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When I lived in New England, I knew a collector who "collected collectors." In other words he concentrated on coins that been owned by well-known collectors from the past. He even went so far as to down grade the quality of the coins he had to get duplicate coins with pedigrees.

He is the only collector I have even known who was able to pry coins out of museum collections. How did he do it? He offered to trade better coins to the museums in exchange for lower grade coins they had that had once been owned by a famous collector.

Needless to say this collector was quite wealthy, but before you feel sorry for him, his collection of medals brought recond prices when they sold at auction. A lot would open up for say $200, and it would end up selling for bids of over $30,000. This happened frequently during that sale.

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What do you think about Jules Reiver? Great, Important, Specialized or Average Joe?

Jules Reiver, Collection of U.S. Coinage, is ranked among the greatest numismatists of the Twentieth Century, Mr. Reiver established a hobby-wide reputation for his discerning eye, inquisitive mind, and generosity with his knowledge over five decades of dedicated collecting. 

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I think Reiver is a really good example. His collection was specialized, because his specialty was early US coinage die varieties. But I think it was also important because of the depth. Reiver is significant to the hobby because of the amount of effort he put into sharing it - his work is still used, and is the basis for a lot of our current knowledge. In this way, he's very similar to Newman.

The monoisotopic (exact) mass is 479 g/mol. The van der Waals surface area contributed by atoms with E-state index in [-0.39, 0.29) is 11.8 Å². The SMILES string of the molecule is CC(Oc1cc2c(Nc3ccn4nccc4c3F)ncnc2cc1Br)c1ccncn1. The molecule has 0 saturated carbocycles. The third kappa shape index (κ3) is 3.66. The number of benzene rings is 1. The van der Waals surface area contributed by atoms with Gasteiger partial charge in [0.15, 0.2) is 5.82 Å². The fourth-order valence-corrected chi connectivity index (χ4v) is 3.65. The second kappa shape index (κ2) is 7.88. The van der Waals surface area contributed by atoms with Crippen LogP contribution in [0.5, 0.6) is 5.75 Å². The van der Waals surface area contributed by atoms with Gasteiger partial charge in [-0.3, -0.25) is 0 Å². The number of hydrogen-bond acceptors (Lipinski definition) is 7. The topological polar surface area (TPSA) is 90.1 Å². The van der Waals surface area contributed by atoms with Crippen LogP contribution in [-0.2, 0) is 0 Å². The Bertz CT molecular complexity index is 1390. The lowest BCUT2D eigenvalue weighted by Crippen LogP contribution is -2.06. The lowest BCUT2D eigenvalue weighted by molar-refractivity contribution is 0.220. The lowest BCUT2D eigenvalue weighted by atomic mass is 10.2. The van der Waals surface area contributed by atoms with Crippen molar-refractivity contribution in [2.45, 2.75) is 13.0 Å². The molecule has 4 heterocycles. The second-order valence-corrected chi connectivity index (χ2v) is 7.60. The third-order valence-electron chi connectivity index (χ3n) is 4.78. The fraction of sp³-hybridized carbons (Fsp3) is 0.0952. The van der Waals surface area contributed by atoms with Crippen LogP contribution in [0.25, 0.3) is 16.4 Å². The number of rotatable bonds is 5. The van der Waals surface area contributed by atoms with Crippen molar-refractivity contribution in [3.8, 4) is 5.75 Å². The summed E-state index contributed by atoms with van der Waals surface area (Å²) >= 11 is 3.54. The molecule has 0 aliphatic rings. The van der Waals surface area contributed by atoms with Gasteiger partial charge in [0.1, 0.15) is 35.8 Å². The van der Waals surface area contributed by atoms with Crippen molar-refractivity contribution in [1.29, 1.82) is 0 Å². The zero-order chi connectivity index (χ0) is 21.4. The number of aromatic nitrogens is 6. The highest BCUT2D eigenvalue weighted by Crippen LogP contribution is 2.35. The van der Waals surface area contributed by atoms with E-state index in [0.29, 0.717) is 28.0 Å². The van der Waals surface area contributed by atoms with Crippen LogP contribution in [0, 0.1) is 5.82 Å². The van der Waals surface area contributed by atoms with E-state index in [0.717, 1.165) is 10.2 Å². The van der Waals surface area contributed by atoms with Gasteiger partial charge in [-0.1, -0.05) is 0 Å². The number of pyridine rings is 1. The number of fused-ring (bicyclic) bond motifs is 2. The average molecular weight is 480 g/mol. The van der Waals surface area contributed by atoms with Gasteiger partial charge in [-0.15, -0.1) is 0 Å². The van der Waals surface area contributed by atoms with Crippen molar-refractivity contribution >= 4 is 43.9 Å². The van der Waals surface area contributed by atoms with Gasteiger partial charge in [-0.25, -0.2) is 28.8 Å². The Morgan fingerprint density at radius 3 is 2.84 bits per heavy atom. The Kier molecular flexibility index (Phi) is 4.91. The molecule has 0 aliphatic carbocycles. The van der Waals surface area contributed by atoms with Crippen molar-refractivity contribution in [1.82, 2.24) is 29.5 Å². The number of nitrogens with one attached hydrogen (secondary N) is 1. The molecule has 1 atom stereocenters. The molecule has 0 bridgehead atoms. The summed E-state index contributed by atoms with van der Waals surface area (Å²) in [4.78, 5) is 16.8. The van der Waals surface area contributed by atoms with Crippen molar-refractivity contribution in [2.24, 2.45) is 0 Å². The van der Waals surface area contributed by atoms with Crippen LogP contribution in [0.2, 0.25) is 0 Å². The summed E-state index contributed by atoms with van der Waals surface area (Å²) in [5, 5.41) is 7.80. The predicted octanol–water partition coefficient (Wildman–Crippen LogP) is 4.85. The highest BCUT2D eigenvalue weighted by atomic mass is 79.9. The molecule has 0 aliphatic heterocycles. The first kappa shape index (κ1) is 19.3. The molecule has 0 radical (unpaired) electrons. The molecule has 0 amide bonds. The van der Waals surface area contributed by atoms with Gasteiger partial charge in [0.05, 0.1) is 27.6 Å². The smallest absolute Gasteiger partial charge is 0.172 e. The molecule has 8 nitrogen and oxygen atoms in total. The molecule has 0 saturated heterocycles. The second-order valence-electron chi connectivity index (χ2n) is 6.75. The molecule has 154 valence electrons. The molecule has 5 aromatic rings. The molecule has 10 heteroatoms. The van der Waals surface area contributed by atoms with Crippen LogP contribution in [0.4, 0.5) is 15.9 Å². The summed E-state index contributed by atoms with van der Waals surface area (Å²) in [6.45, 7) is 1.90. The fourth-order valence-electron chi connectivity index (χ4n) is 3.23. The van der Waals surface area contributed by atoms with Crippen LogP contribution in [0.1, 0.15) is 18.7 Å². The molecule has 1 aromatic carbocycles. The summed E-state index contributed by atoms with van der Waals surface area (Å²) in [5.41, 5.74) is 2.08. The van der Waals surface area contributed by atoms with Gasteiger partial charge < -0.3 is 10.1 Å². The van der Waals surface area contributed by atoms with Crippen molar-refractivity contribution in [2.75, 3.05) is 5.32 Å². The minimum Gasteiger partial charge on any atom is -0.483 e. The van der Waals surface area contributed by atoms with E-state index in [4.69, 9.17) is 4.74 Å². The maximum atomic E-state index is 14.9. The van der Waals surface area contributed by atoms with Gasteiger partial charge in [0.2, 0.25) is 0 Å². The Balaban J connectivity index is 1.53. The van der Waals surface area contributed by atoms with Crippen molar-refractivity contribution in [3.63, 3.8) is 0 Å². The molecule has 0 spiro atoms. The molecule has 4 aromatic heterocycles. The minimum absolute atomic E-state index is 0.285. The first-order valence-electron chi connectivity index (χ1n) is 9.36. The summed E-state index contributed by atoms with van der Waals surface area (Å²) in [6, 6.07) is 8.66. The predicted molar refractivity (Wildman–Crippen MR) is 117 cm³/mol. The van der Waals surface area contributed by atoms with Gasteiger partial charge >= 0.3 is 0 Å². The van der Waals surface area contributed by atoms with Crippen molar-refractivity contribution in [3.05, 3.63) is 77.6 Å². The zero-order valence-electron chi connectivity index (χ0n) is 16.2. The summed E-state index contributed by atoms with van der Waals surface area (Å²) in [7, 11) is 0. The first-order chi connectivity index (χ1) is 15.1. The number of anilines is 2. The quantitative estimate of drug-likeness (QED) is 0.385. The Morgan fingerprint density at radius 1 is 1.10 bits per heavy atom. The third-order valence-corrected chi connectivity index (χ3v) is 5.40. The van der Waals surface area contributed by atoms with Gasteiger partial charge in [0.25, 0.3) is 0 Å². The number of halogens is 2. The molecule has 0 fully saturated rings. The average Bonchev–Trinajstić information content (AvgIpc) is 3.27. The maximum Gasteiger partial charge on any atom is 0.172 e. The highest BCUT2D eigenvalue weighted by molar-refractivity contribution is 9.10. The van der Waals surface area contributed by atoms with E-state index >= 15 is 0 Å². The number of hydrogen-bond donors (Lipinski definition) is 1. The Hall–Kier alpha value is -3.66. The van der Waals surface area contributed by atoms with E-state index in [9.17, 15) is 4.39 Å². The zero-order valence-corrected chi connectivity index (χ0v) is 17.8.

However, I wouldn't necessarily call the Reiver collection "great." Much of the collection was lower grade, from what I recall. His coins still fetch a pedigree premium, because of their attachment to him (and I'd rather have one of his coins than many other pedigrees). 

Compare this to Bass - Bass spent a lot of time and effort researching varieties in a rather specialized area, but he also managed to build one of the all-time greatest collections of gold coins. His collection wasn't as broad as Newman, but I'd consider Bass to be a "great" collection. 

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1 hour ago, tommy44 said:

Pittman without a doubt. It would be especially nice if you could get a gold coin from his collection that could also be attributed to the Farouk sale.

That would be very nice.  I could also use an Eliasberg. 

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I'm in the camp that would pay a premium for a coin owned by a numismatist in the best tradition or a collector who has been proven to have a great eye for quality. So, I'm drawn to numismatic history as well as a reputation of quality, both of which carry some premium in my mind. But, the coin comes first. I've passed on some Newman coins that I didn't find attractive even without a premium. A set of fairly common (or not if the pocketbook allows) pedigreed coins of the same series/date or type owned by different luminaries would make an interesting display and be fun to assemble.